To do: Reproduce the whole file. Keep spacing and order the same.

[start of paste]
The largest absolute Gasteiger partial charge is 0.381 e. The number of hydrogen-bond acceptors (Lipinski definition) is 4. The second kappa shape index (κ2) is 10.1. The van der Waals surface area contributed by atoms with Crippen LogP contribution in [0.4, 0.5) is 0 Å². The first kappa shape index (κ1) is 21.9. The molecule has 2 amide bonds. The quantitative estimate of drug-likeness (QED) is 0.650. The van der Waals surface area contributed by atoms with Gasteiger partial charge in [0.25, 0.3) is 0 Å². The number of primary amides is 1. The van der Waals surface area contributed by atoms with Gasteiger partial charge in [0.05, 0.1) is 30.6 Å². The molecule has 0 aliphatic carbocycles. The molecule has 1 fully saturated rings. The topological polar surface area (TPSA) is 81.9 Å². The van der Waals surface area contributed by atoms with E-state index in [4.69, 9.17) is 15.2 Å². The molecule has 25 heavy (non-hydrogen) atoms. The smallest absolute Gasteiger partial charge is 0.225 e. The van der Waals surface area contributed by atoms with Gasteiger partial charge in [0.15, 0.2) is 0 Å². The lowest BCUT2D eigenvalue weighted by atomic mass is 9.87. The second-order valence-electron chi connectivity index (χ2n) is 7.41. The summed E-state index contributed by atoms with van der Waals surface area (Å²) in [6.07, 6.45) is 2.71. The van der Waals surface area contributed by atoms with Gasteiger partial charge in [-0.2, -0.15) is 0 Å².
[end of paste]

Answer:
The largest absolute Gasteiger partial charge is 0.381 e. The number of hydrogen-bond acceptors (Lipinski definition) is 4. The second kappa shape index (κ2) is 10.1. The van der Waals surface area contributed by atoms with Crippen LogP contribution in [0.4, 0.5) is 0 Å². The first kappa shape index (κ1) is 21.9. The molecule has 2 amide bonds. The quantitative estimate of drug-likeness (QED) is 0.650. The van der Waals surface area contributed by atoms with Gasteiger partial charge in [0.25, 0.3) is 0 Å². The number of primary amides is 1. The van der Waals surface area contributed by atoms with Gasteiger partial charge in [0.05, 0.1) is 30.6 Å². The molecule has 0 aliphatic carbocycles. The molecule has 1 fully saturated rings. The topological polar surface area (TPSA) is 81.9 Å². The van der Waals surface area contributed by atoms with E-state index in [4.69, 9.17) is 15.2 Å². The molecule has 25 heavy (non-hydrogen) atoms. The smallest absolute Gasteiger partial charge is 0.225 e. The van der Waals surface area contributed by atoms with Gasteiger partial charge in [0.15, 0.2) is 0 Å². The lowest BCUT2D eigenvalue weighted by atomic mass is 9.87. The second-order valence-electron chi connectivity index (χ2n) is 7.41. The summed E-state index contributed by atoms with van der Waals surface area (Å²) in [6.07, 6.45) is 2.71. The van der Waals surface area contributed by atoms with Gasteiger partial charge in [-0.2, -0.15) is 0 Å².